Bikers 1.jpg

Cyclists ride through Western University's Perth Drive and University Drive intersection, Sept. 7, 2017.

A Huron professor is calling for better bike safety and accessibility on campus after he collided with a car on Tuesday Sept. 5.

Assistant professor of history at Huron University College, Thomas Peace, was riding in the bike lane through a green light at the University Drive and Perth Drive intersection when two cars turned left and cut off his path. He swerved to avoid the first car, he lost control while braking to avoid the second and was thrown from his bike, falling onto the car. 

Peace sustained only minor injuries but damaged his bike and clothing.

“If the car had been going faster, or if I hadn’t seen him, I would’ve been hit by him … and that’s pretty scary,” he said.

Peace acknowledged he was “pretty banged up” after the experience but often faces difficult bike rides through campus, saying that a near-miss with a car occurs on a bi-weekly to monthly basis. After his collision, he sent a letter to Western University, the city, London Police Service, CBC London and the London Free Press, calling for more bike- and pedestrian-friendly infrastructure.

Marco Prado, a Schulich School of Medicine and Dentistry professor who cycles to work at Western, agrees that campus and city bikers often face dangerous circumstances. He said he has “no doubt” that more people would bike on campus if cycling infrastructure improved.

Both Prado and Peace raised the issue of the University Drive bridge over which both men frequently commute. The bike lanes on either side of the road dovetail onto the narrow bridge, leaving no room for traffic between them. As such, passing cyclists on the bridge is prohibited.

Despite this, Peace said he sees drivers squeeze past cyclists almost daily. 

“The bridge is like a nightmare,” Peace said. “It’s pretty terrifying as a cyclist on the bridge to hear someone speeding up behind you.”

Bikers 2.jpg

A cyclist rides through Western University's Perth Drive and University Drive intersection, Sept. 7, 2017.

Both faculty members also cited intersections throughout their commutes with traffic lights relying on sensors that don't register bikes, meaning that a biker must dismount and use the crosswalk. Examples of these lights on campus are at Western Road and Elgin Road and in the city at Victoria Street and Richmond Street.

In the past, cyclists have also pushed for more protected bike storage and bike lanes on campus

"Vehicle collisions with and without bikes are more common in the fall," said Keith Marnoch, Western’s director of media and community relations. He argued that people who are unfamiliar with the campus and its infrastructure cause more accidents. Over the last year, Campus Police recorded four bike collisions, although others may have gone unreported.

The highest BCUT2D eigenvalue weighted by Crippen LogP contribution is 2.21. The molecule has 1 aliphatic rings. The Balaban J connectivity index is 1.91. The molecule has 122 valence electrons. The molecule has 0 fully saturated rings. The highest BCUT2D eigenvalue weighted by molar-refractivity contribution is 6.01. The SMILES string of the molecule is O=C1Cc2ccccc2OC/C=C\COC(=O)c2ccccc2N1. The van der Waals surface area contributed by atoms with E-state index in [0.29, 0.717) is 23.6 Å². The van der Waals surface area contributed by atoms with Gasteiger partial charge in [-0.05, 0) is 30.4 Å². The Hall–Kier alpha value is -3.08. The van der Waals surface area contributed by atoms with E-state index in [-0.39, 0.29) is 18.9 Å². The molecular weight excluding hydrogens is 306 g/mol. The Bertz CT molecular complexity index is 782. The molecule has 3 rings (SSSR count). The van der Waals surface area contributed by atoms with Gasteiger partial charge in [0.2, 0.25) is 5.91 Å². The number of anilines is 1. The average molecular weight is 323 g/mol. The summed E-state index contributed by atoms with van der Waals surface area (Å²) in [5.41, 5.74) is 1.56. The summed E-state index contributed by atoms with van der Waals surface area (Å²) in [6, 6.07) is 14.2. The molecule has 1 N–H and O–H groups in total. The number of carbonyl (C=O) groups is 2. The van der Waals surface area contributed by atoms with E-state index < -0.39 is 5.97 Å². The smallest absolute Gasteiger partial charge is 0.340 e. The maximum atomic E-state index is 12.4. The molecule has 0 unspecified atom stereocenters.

Western’s 2015 Campus Master Plan asserts that the campus is “generally safe” for bikers but admits that its cycling network is incomplete. For example, the plan outlines the benefits of adding bike lanes to Western Road.

Marnoch added that the administration also receives pressure to amend infrastructure for cars, such as by increasing parking space on campus, and that the pros and cons of bike and car projects must be carefully considered.

Outside of Western, London's city council is aware of and constantly working on biking infrastructure, according to Ward 6 councillor Phil Squire. However, he said they face budgetary difficulties and resistance from local land owners.

“This council really supports the issue," he said. "We have constant bike lane work going on,” he said. “It’s not quick enough, but I’ve never seen a bike project turned down.”

Bike lanes London

Bike lanes surrounding Western, according to the City of London's map.

The city has recently added bike lanes on Cheapside Street between Adelaide Street and Highbury Avenue and from the south of Oxford Street to Colborne Street. Council also has an advisory committee for consultation on the issue.

Squire emphasized the importance of the Thames Valley Parkway, a biking and walking pathway entering from the city into campus’s southern and eastern ends. Following a federal grant, the city plans to extend it.

Prado claimed the TVP was “good but not well planned,” and argued it was difficult for cyclists to share the pathways with pedestrians. 

"If you have more people who bike, you have better health, you have less emission of pollutants and you are decreasing the environmental impact of students," said Prado. "There should be incentives to bike."

Correction (Sept. 10, 9 p.m.): a previous version of this article incorrectly used the verb "breaking" to refer to a slowing vehicle. The correct verb is braking.


Martin is the Senior News Editor at the Gazette. You can contact him at martin.allen@westerngazette.ca, or @mtrallen on Twitter.

Load comments